KABUL – Afghan forces retook control of the strategic northern city of Kunduz on Thursday after a three-day Taliban occupation that dealt a major blow to the country's NATO-trained military.
The fall of the provincial capital, even temporarily, highlights the stubborn insurgency's potential to expand beyond its rural strongholds in the south of the country.
Afghan forces, hamstrung by a slow arrival of reinforcements but backed by US air support, struggled to regain control of the city after three days of heavy fighting.
But on Thursday Afghan forces managed to reach the centre of the city and the streets were littered with Taliban bodies, Kunduz residents said, adding that fighting was still ongoing in parts of the city.
" (Afghan) special forces now control Kunduz City, it is retaken and being cleared (of) terrorists, heavy causality to the enemy," interior ministry spokesman Sediq Sediqqi said on Twitter.
Deputy Interior Minister Ayoub Salangi said the city had been recaptured after a "special operation" overnight.
Local residents reported deafening overnight bombardments, adding that the Taliban were still resisting Afghan forces in some parts of the city.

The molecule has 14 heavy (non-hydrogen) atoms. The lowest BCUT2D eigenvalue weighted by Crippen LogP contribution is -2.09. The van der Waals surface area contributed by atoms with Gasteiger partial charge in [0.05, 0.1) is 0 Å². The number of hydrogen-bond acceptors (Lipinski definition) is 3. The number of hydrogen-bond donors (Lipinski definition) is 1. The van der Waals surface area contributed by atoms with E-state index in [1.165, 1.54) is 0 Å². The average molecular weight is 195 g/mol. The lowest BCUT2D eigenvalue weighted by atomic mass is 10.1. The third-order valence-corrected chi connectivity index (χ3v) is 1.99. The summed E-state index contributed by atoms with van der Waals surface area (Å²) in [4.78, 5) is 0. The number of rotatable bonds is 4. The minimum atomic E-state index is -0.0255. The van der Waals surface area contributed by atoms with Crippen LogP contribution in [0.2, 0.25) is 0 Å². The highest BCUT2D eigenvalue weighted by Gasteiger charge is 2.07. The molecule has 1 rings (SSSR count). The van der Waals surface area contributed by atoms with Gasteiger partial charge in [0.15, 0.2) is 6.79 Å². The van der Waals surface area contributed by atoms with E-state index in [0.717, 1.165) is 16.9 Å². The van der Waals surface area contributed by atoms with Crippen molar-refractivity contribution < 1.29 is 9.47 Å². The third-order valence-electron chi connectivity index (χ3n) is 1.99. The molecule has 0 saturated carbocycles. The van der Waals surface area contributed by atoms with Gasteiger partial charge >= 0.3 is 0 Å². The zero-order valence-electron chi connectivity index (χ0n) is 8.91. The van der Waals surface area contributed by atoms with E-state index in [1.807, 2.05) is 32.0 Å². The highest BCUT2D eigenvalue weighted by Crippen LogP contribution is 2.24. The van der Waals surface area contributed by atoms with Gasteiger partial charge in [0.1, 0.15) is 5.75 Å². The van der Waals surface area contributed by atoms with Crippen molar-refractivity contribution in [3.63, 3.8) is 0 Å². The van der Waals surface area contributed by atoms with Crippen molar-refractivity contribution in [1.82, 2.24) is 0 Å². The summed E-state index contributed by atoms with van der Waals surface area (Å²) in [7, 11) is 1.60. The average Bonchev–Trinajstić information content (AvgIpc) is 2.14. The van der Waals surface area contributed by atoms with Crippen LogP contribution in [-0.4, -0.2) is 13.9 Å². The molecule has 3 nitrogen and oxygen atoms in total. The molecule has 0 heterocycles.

Security officials said the militants had slowly infiltrated Kunduz during the recent Eid festival, launching a Trojan horse attack that enabled them to capture it within hours on Monday.
The stunning fall of the city sent thousands of panicked residents fleeing as insurgents erected checkpoints across the city and were seen racing stolen police, UN and Red Cross vehicles.
It raised troubling questions about the capabilities of Afghan forces as they battle the militants largely on their own after NATO's combat mission ended last December.
The fall of the city coincided with the first anniversary of Ghani's national unity government.
It has renewed questions about Washington's plan to withdraw most US troops from Afghanistan next year.
Even after years of training and equipment purchases – on which Washington spent $65 billion – Afghan forces have been unable to rein in the ascendant insurgency. -- AFP